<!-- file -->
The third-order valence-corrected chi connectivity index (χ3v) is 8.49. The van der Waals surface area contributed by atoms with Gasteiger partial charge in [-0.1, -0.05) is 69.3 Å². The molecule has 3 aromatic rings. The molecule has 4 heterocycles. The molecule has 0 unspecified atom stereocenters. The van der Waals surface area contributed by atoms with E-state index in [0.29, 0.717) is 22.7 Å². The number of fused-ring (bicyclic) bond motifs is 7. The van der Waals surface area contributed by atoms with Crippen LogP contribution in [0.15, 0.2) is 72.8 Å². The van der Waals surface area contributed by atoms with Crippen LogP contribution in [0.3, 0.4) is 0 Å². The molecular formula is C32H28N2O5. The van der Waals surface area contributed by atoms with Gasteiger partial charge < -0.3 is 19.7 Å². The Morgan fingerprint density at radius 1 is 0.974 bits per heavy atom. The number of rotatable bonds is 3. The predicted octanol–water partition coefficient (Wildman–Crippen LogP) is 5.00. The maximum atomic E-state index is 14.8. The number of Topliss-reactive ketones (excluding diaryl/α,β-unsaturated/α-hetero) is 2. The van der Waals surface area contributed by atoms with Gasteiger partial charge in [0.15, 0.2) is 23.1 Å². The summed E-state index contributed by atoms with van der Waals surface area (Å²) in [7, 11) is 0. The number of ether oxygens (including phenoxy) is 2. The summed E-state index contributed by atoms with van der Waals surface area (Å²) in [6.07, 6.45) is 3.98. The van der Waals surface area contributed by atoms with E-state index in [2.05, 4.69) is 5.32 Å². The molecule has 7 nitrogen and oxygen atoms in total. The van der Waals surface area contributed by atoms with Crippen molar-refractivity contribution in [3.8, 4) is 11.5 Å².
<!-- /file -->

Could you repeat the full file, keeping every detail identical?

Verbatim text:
The third-order valence-corrected chi connectivity index (χ3v) is 8.49. The van der Waals surface area contributed by atoms with Gasteiger partial charge in [-0.1, -0.05) is 69.3 Å². The molecule has 3 aromatic rings. The molecule has 4 heterocycles. The molecule has 0 unspecified atom stereocenters. The van der Waals surface area contributed by atoms with E-state index in [0.29, 0.717) is 22.7 Å². The number of fused-ring (bicyclic) bond motifs is 7. The van der Waals surface area contributed by atoms with Crippen LogP contribution in [0.15, 0.2) is 72.8 Å². The van der Waals surface area contributed by atoms with Crippen LogP contribution in [0.3, 0.4) is 0 Å². The molecular formula is C32H28N2O5. The van der Waals surface area contributed by atoms with Gasteiger partial charge < -0.3 is 19.7 Å². The Morgan fingerprint density at radius 1 is 0.974 bits per heavy atom. The number of rotatable bonds is 3. The predicted octanol–water partition coefficient (Wildman–Crippen LogP) is 5.00. The maximum atomic E-state index is 14.8. The number of Topliss-reactive ketones (excluding diaryl/α,β-unsaturated/α-hetero) is 2. The van der Waals surface area contributed by atoms with Gasteiger partial charge in [0.15, 0.2) is 23.1 Å². The summed E-state index contributed by atoms with van der Waals surface area (Å²) in [7, 11) is 0. The number of ether oxygens (including phenoxy) is 2. The summed E-state index contributed by atoms with van der Waals surface area (Å²) in [6.07, 6.45) is 3.98. The van der Waals surface area contributed by atoms with E-state index in [2.05, 4.69) is 5.32 Å². The molecule has 7 nitrogen and oxygen atoms in total. The van der Waals surface area contributed by atoms with Crippen molar-refractivity contribution in [3.8, 4) is 11.5 Å².